Tag Archive: drink driving

  1. Fireworks, Alcohol and the Law this Autumn and Winter

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    When the clocks go back and the nights get longer, we start to look forward to a season of celebrations. Bonfire night, Christmas parties, New Year’s Eve and winter birthdays in-between all mean gatherings with friends, flowing alcohol, merriment and cheer.

    It’s also a season of soaring arrest rates and disruption. Here are some of the most common questions searched online about the laws around alcohol and fireworks in the UK. Our team at DRN often help individuals who have been arrested by the Police or fined by Community Support Officers at this festive time of year due to misunderstanding the law. Learn more about the laws around public drinking and fireworks, and you’ll make sure you have a fun and crime-free Christmas.

     

    Which fireworks are legal to buy?

    The internet has made it much easier to buy fireworks, but unfortunately it has also made understanding which fireworks are restricted by law in the UK much harder. Legal restrictions can be unclear and making a mistake or purchasing the wrong types of fireworks in good faith can leave you as the consumer at risk of prosecution.

     

    You can’t buy “adult” fireworks (such as those which need staking into the ground) if you’re under 18.

     

    Notes about firework classes and safety:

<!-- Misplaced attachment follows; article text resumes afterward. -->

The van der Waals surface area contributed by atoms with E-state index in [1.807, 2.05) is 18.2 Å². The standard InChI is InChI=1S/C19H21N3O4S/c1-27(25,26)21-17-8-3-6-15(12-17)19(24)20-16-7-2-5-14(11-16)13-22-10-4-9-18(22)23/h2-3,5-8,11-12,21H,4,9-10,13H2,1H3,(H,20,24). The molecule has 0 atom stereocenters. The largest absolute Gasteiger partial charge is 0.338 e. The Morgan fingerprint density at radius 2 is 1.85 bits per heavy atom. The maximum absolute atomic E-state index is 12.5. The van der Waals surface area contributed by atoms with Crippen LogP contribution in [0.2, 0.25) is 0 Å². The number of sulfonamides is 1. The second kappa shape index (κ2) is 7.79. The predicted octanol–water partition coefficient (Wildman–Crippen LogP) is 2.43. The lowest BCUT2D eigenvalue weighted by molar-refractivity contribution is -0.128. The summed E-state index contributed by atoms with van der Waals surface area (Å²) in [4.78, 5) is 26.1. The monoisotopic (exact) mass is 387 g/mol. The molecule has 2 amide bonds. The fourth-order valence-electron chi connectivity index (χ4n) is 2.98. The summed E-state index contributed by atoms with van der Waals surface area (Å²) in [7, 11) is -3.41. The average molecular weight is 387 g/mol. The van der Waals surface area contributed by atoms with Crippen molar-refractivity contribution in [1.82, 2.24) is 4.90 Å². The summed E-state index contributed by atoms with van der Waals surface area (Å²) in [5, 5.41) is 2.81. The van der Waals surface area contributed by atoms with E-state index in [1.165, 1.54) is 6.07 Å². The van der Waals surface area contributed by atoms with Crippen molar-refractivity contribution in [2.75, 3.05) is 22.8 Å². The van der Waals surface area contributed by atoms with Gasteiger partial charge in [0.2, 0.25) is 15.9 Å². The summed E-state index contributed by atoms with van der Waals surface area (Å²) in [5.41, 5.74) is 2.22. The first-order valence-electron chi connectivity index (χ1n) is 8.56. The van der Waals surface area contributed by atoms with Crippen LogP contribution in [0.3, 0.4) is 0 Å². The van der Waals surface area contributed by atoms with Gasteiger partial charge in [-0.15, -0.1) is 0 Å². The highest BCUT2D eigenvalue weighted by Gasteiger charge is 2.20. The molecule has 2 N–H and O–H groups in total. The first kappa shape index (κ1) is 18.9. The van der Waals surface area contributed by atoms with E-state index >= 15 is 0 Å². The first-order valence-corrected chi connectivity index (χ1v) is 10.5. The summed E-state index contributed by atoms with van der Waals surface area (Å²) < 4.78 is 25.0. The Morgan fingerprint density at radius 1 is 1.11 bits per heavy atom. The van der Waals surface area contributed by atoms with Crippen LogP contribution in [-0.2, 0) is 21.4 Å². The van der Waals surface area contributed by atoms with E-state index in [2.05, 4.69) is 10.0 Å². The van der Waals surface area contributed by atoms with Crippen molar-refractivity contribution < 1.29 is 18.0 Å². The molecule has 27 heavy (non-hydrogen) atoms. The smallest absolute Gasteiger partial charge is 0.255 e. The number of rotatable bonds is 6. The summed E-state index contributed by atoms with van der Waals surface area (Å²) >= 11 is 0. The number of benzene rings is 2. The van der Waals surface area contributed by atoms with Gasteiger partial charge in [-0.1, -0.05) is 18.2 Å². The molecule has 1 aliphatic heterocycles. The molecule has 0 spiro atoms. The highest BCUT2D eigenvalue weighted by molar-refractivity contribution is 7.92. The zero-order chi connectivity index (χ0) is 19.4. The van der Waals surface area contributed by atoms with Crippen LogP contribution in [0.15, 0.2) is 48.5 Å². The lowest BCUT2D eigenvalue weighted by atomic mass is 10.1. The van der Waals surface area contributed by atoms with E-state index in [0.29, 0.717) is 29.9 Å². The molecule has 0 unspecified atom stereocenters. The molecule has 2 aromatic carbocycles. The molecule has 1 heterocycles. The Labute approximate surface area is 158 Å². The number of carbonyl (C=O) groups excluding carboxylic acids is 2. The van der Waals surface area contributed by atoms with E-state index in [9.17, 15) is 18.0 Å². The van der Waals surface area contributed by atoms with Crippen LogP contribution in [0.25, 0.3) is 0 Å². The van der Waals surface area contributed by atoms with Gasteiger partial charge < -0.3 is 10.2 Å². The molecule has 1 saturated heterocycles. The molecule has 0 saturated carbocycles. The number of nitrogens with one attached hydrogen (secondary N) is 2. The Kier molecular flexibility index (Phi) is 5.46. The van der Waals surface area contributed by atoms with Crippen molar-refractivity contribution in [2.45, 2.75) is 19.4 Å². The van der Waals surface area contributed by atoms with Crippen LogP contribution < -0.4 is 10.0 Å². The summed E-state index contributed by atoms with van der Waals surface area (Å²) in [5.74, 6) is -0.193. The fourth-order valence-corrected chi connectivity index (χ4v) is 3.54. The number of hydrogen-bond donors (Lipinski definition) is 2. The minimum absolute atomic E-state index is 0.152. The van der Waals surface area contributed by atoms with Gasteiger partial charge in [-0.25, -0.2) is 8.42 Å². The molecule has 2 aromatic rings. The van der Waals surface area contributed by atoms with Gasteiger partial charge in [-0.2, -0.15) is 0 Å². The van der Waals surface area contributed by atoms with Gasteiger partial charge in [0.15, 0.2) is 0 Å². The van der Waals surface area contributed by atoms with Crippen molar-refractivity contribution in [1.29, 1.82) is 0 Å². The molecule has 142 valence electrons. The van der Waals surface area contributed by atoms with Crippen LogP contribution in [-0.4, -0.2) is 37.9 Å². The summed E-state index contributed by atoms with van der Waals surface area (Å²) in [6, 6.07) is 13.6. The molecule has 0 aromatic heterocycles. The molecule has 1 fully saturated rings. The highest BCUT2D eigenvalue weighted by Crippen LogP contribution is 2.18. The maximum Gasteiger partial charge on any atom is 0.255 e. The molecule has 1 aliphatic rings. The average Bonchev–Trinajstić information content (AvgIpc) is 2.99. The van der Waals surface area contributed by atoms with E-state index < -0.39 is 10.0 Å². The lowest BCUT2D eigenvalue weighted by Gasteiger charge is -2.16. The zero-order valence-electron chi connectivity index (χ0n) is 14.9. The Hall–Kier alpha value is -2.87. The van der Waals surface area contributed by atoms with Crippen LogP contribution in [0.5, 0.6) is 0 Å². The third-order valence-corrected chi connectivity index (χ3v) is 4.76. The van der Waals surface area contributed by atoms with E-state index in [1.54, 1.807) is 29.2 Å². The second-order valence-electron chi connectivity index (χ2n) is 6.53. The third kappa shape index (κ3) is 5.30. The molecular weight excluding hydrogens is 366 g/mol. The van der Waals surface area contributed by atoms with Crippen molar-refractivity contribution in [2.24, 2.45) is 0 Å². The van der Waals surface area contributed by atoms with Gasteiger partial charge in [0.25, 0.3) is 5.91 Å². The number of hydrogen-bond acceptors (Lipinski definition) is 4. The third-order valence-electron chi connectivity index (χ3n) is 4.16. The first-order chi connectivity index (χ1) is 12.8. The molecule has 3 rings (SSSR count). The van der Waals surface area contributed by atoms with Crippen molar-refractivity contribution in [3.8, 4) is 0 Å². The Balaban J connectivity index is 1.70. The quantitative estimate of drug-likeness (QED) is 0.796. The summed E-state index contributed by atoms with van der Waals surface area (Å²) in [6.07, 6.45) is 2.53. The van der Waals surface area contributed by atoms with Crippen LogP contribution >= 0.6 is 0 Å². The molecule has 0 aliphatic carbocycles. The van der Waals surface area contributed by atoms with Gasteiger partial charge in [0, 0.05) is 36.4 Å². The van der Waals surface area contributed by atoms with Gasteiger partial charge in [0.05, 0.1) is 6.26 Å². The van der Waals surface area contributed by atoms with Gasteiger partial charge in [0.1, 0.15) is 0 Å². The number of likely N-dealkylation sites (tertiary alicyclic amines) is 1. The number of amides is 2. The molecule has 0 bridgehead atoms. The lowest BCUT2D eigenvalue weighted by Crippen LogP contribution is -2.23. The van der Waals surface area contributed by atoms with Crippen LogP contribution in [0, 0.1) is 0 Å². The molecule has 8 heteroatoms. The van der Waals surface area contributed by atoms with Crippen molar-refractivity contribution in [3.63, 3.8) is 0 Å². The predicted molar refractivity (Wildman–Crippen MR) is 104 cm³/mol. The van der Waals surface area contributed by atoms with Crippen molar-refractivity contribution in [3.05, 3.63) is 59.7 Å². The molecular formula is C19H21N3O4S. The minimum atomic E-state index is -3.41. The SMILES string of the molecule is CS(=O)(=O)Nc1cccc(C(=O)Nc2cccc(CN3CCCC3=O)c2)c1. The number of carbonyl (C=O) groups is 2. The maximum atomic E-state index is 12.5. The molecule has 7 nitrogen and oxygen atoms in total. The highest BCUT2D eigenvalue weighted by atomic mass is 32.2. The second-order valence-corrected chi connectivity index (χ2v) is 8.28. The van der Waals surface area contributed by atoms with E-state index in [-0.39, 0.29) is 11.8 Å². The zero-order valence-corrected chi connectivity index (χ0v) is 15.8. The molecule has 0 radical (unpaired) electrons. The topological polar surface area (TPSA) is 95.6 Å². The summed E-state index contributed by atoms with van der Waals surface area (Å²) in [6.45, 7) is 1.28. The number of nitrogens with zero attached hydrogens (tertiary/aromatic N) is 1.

• Adult fireworks are classed as category 2 and 3 fireworks.
    • Category 1 fireworks are items such as party poppers and sparklers.
    • Category 4 fireworks can only be used by professionals.
    • The law says you must not set off or throw fireworks (including sparklers) in the street or other public places.
    • Category 1 (“indoor”) fireworks are for use in extremely restricted areas.
    • Category 2 (“garden”) fireworks must be safely viewable from 5 metres away, and must scatter no debris beyond a 3-metre range.
    • Category 3 (“display”) fireworks must be safely viewable from 25 metres away, and must scatter no debris beyond a 20-metre range.

     

    When can I use fireworks?

    It’s against the law for anyone to set off fireworks between 11pm and 7am, except on certain occasions which are set by law. These occasions are:

    • Bonfire Night – Midnight cut-off
    • New Year’s Eve – 1am cut-off
    • Diwali – 1am cut-off
    • Chinese New Year – 1am cut-off

    It’s also a really good idea to check with your local council to find out about any rules specific to your local area for setting off fireworks. (These can be affected by local wildlife, for example.)

     

    When can I buy fireworks?

    There are very strict laws relating to when you can buy fireworks in England. It is also only legal as a non-professional to buy fireworks from registered sellers for private use.

    The dates during you can legally buy fireworks are:

    • The 15th October to the 10th November
    • The 26th to 31st December
    • Three days before Diwali
    • Three days before Chinese New Year

    At any other time, you may only buy fireworks from licensed shops. Purchasing fireworks from anywhere else is a criminal offence.

     

    What are the penalties for using fireworks illegally?

    If you buy, sell or use fireworks illegally, you can be fined up to £5,000 and imprisoned for up to 6 months. You could also get an on-the-spot fine of £90.

     

    Is is illegal to drink alcohol in the street in Lancashire?